...some of the most unusual people are some of the oldest. You know, back in the old days people had better things to do than run their kids around to psychologists and speech pathologists to get them labelled with some dire diagnosis. They had more pressing tasks to accomplish, like finding enough food for a family to eat during a major economic depression, or fighting in wars.
And she's quite right about that. When people are busy going about their everyday lives, many of them are not going to have the time or inclination to agonize over what someone else might think of their personal quirks (or those of their family members).
Even when there are no wars or other major calamities going on, people often don't pay much attention to differences that have not been pointed out to them. There is a tremendous amount of natural variation in the human species, and when people have not been taught to fear a particular type of difference (such as by autism-awareness campaigns), they are likely to view that difference as part of the landscape of ordinary human life.
I got a comment recently that asked how old I was when I learned to talk. I never did answer it because, the more I thought about it, the more I realized there was no clear answer. When I was a child, I just assumed that I learned to talk the same way everyone else did. Looking back, though, I don't recall many conversations in my early years. I remember repeating phrases that I thought were funny and giggling over them. I remember singing songs, or parts of songs, over and over. That seemed, at the time, to be a perfectly reasonable and amusing use of words. At what point did I have "normal" speech? Who knows? When I was a little kid, I didn't spend any time wondering what other people thought of my speech.
To be pedantic about it, I still don't have "normal" speech. I sound autistic because my voice isn't modulated the same way as most other people's voices. I have a much narrower range of tone and inflection, and it's often outside what might be considered the average range. Usually people can understand me well enough, but I sometimes have to repeat a word or two. I suppose you could call that a speech disability, although (like many things that are called disabilities) any problems I encounter are the result of other people's prejudices, rather than an actual lack of ability. If I didn't have to worry about being discriminated against because of my voice, it would be no more of a problem than speaking with a regional accent.
When I was a child, I often wandered away, climbed tall trees, played in traffic, and didn't pay much attention to adults who told me that I was not behaving properly. That didn't mean I had some sort of tragic and mysterious mental defect that made me incapable of social interaction, understanding danger, etc., and what's more, I certainly wasn't suffering or trying to escape from life. Quite the contrary—being alive seemed like a wonderful adventure, too precious and fascinating to be wasted sitting obediently in dull classrooms. I got kicked out of several primary schools for wandering away when the teacher wasn't looking, but I never thought that made me abnormal, either; I just thought schools were inhabited by narrow-minded conformists. I wanted to explore the world, going on brave quests like the kids in my favorite adventure stories. No doubt my view of life was absurdly melodramatic, but I'll tell you what: Those who would describe my existence as a devastating tragedy are being far more absurd.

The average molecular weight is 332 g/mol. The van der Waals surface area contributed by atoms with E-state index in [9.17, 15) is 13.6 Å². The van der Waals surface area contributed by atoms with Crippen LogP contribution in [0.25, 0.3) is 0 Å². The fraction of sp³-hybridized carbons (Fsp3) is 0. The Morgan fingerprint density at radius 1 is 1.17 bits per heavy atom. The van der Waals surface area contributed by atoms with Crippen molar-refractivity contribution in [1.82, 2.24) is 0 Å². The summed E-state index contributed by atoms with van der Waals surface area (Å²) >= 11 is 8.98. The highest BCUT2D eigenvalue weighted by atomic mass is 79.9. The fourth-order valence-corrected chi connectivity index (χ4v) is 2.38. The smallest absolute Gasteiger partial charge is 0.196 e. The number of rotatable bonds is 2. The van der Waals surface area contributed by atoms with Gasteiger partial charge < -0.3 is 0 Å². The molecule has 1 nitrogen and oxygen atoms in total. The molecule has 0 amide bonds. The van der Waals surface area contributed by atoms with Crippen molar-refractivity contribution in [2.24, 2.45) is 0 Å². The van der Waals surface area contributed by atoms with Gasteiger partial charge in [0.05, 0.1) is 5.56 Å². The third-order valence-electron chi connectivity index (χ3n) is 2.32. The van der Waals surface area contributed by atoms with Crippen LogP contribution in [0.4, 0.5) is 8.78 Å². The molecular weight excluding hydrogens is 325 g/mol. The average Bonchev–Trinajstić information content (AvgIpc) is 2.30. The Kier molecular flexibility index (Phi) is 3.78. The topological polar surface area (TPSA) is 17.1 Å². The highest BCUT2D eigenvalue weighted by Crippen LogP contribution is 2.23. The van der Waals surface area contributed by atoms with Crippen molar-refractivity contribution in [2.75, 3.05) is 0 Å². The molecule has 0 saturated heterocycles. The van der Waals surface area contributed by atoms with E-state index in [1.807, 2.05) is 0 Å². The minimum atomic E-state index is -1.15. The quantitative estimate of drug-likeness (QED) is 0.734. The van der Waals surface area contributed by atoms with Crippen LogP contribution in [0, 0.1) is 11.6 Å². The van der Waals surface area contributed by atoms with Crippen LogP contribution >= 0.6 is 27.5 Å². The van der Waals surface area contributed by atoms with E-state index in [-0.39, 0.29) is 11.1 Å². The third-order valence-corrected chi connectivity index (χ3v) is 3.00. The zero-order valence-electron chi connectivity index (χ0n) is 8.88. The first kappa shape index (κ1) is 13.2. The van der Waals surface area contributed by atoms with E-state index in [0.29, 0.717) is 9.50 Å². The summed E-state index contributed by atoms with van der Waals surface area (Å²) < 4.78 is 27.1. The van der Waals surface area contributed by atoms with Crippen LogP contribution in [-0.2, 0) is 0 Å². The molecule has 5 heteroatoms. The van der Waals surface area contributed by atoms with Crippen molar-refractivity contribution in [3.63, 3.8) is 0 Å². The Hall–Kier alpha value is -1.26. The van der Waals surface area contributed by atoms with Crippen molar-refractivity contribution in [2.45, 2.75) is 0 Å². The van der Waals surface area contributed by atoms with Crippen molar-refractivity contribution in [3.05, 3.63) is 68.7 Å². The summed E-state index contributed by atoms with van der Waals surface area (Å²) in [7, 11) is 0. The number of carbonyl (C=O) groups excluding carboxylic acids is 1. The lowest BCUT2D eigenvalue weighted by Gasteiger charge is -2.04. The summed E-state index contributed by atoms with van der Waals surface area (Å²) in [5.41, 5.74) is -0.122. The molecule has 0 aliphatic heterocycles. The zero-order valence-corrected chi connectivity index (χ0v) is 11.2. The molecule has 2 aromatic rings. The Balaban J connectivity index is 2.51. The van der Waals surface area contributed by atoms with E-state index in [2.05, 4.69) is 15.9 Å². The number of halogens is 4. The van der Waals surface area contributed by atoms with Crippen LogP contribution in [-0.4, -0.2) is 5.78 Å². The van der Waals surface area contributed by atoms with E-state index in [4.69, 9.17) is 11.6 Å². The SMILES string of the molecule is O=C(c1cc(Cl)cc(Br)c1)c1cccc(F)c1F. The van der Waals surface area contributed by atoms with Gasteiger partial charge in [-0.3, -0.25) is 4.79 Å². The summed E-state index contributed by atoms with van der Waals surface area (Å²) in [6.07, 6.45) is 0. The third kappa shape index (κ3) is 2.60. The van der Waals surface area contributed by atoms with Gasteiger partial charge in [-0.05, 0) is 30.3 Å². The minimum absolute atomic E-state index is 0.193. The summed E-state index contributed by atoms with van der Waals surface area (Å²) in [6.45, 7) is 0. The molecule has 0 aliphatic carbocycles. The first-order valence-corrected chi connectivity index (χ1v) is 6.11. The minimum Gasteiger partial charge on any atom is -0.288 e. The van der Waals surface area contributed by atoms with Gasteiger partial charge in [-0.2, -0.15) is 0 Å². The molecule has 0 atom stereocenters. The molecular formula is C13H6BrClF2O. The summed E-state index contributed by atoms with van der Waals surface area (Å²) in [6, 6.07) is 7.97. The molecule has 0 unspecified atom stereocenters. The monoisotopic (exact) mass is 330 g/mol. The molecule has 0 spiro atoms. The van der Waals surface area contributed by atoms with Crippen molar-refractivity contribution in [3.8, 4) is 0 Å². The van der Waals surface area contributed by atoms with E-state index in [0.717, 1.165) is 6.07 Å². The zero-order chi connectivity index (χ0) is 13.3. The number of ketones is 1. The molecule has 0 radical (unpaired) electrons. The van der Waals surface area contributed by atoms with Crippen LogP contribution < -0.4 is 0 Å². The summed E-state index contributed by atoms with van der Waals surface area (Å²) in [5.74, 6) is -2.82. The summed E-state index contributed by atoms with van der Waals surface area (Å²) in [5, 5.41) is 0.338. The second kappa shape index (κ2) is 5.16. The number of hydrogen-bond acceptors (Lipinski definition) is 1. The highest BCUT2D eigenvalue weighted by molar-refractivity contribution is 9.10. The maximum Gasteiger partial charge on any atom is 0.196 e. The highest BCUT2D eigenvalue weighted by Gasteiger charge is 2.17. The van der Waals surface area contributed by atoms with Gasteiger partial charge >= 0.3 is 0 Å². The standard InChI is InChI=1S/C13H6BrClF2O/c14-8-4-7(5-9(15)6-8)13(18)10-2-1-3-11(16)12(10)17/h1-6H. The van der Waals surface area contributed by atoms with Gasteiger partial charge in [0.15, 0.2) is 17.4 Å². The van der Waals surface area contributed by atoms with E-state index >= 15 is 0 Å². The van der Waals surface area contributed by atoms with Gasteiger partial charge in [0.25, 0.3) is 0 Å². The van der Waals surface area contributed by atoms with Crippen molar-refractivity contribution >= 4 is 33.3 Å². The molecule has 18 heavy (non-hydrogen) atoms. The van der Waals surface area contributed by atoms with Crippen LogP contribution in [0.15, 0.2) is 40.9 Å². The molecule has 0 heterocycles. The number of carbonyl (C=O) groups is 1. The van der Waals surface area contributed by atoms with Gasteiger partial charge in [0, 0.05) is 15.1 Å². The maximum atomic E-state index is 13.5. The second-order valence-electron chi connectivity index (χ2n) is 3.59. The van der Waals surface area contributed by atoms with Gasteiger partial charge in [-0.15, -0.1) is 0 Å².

There's a post on Joel's blog called Celebration of Interests, in which he asks autistic bloggers to write about their perseverations. Like most of us, I've had quite a few interests over the years. I remember being fascinated by ladybugs as a child because they had so many different patterns of spots. They seemed almost like dominoes come to life. I had a notebook in which I drew pictures of ladybugs with various numbers of spots and kept track of how many of each kind I saw.
I wonder, though, if autistic perseverations are really all that much different from anybody else's interests. There are plenty of non-autistic folks out there who spend huge amounts of time talking about football, celebrity trivia, or politics. Because their interests are common and socially accepted, they don't get called obsessions or perseverations—but what's the difference, really?
At the moment, I don't have any strong interests other than this blog. I believe that my reasons for blogging are about the same as most other folks' reasons—to share my thoughts and concerns with the world, to be part of an online community, and to learn from others. I hope that, as we begin another year, all of us who blog worldwide can gain more understanding and acceptance of our fellow human beings and our everyday differences.
Happy New Year 2007.